Vol. 1, #10
October 2, 2004

Q: What is DHEA and what is it used for? - Technical

A: DHEA (dehydroepiandrosterone) is an intermediate steroid precursor hormone to 50 other essential hormones produced by the adrenal glands of our bodies. This hormone was first isolated from urine by Adolph Butenandt in 1931 for which he was awarded the Nobel prize. In 1944, S-DHEA, the sulfate ester of DHEA, was discovered. Etienne-Emile Baulieu discovered DHEA was produced by the adrenal cortex in 1960. DHEA is the most abundant hormone in the body. The average 20 year old - male produces about 30 mg. a day and female about 20 mg. a day. These amounts rapidly decline after the age of 20 so that by the age of 40 there is a 50% decline and by the age of 85, a 95% decline. When brought back to more youthful levels, chronic inflammation resulting in Alzheimer's, atherosclerosis, cancer, depression, decreased libido, heart valve dysfunction, diabetes, congestive heart failure, inflammatory bowel disease, osteoporosis, and rheumatoid arthritis, is reduced or eliminated. Elevated levels of C-reactive protein, cytokines, such as tumor necrosis factor - alpha (TNF-alpha), interleukin-6 (IL-6), interleukin 1(b) [IL-1(b)], and/or leukotriene B4(LTB4), indicating inflammation, are reduced. DHEA and its synthetic analogs, IM28, in particular, have been found to produce partial inhibition of HIV replication, possibly due in part, to its antioxidant properties and impact on metabolic enzymes. DHEA also thwarts viruses by inhibiting free-radical generation (antioxidant property) and NF-kappa-B activation, reducing inflammation and viral replication. DHEA elevates insulin growth factors, thereby, increasing lean muscle mass and fat loss. Both DHEA and S-DHEA crosses the blood-brain barrier to affect serotonin, GABA receptors, and other hormones to lift depression. DHEA also elevates acetycholine levels in the brain to improve long- and short-term memory. When applied directly to the skin after a serious burn, DHEA reduces or prevents, skin sloughing. DHEA is also a precursor hormone to testosterone (the male hormone) and estrogen (the female hormone) and elevates these hormones to more youthful levels. To determine the proper amount of DHEA levels in the blood and determine the proper dose to take, the S-DHEA level in the blood in micrograms per deciliter (mcg/dL) should be measured: males- 400-560 and females- 350-430 after 3-6 weeks of supplementation and about 3-4 hours after the last dose. Males with prostate disorders (cancer, enlargement) and women with breast cancer or family histories of these, should refrain from taking any form of DHEA unless under the care of a healthcare professional, as DHEA can aggravate these conditions. Men should have a PSA test done and women should have an estrogen and free testosterone done at least every 6-12 months while using DHEA. People with liver disease, should have their liver enzymes monitored as DHEA is converted to S-DHEA in the liver. Also, at this point, free radicals are created and it would be helpful to use an antioxidant supplement such as vitamin E. To reduce the risk of liver damage DHEA can be taken sublingually (under your tongue) or topically (on the skin) to reduce the amount passing through the liver. The best time of day to take DHEA is in the morning to mimic the natural production of DHEA which, by noon, is converted by the liver to S-DHEA and the DHEA/S-DHEA (10% DHEA/90% S--DHEA) ratio is stabilized.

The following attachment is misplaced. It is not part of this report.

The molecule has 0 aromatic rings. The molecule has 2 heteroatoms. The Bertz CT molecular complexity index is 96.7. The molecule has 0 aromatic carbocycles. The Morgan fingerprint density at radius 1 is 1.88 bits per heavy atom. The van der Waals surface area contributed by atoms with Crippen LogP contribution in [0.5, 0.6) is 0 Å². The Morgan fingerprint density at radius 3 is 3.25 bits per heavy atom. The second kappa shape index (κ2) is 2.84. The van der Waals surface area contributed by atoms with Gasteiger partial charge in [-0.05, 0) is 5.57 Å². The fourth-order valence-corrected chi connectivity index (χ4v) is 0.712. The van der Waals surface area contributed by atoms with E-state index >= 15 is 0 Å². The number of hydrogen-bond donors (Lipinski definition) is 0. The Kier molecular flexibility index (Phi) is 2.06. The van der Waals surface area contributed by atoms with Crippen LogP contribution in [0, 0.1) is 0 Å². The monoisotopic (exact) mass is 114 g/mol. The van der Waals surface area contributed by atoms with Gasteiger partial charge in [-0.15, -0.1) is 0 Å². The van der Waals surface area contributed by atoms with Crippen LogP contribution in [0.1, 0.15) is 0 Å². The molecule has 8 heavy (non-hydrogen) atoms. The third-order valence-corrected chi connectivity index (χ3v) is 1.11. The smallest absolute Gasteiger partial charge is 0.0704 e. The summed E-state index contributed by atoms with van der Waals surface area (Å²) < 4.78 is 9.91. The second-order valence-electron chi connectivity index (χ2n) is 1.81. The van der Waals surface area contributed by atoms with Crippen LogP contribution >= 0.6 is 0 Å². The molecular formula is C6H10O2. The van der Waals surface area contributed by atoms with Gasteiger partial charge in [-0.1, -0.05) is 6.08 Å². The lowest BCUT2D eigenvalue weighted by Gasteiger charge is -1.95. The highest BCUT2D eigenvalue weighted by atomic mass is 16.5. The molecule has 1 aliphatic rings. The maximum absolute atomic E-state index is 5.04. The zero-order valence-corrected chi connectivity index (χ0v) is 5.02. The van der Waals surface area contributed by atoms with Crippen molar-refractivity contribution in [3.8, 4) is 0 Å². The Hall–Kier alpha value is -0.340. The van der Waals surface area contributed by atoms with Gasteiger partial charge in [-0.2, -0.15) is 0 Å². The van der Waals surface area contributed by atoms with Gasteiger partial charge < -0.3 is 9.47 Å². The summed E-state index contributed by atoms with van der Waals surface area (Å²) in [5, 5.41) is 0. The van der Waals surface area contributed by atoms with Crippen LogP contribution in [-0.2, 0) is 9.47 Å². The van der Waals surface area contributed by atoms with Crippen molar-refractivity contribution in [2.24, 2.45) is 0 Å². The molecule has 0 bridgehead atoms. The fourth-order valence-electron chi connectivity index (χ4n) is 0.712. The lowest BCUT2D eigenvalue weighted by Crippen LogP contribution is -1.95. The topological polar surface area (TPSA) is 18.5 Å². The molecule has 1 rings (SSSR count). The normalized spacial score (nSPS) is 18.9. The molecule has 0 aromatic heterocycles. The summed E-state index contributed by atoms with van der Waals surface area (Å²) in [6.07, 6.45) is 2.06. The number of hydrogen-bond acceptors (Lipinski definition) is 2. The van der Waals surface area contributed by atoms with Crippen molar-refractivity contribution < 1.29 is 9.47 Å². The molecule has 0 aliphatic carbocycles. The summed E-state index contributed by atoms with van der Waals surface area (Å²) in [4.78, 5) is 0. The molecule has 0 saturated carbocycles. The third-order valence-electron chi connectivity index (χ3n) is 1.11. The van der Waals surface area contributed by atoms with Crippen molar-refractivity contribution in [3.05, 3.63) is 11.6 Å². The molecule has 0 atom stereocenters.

September 25, 2004 Newsletter

DISCLAIMER:  The information in this column, is NOT intended to diagnose and/or treat any health related issues and is provided solely for informational purposes only. Consult the appropriate healthcare professional before making any changes to your healthcare regime. Even what may seem like simple changes in the diet for example, can interact with, and alter, the efficiency of medications and/or the body's response to the medications. Many herbs and supplements exert powerful medicinal effects. Neither the author, nor the website designers, assume any responsibility for the reader's use or misuse of this information.

© 2002 Nature's Corner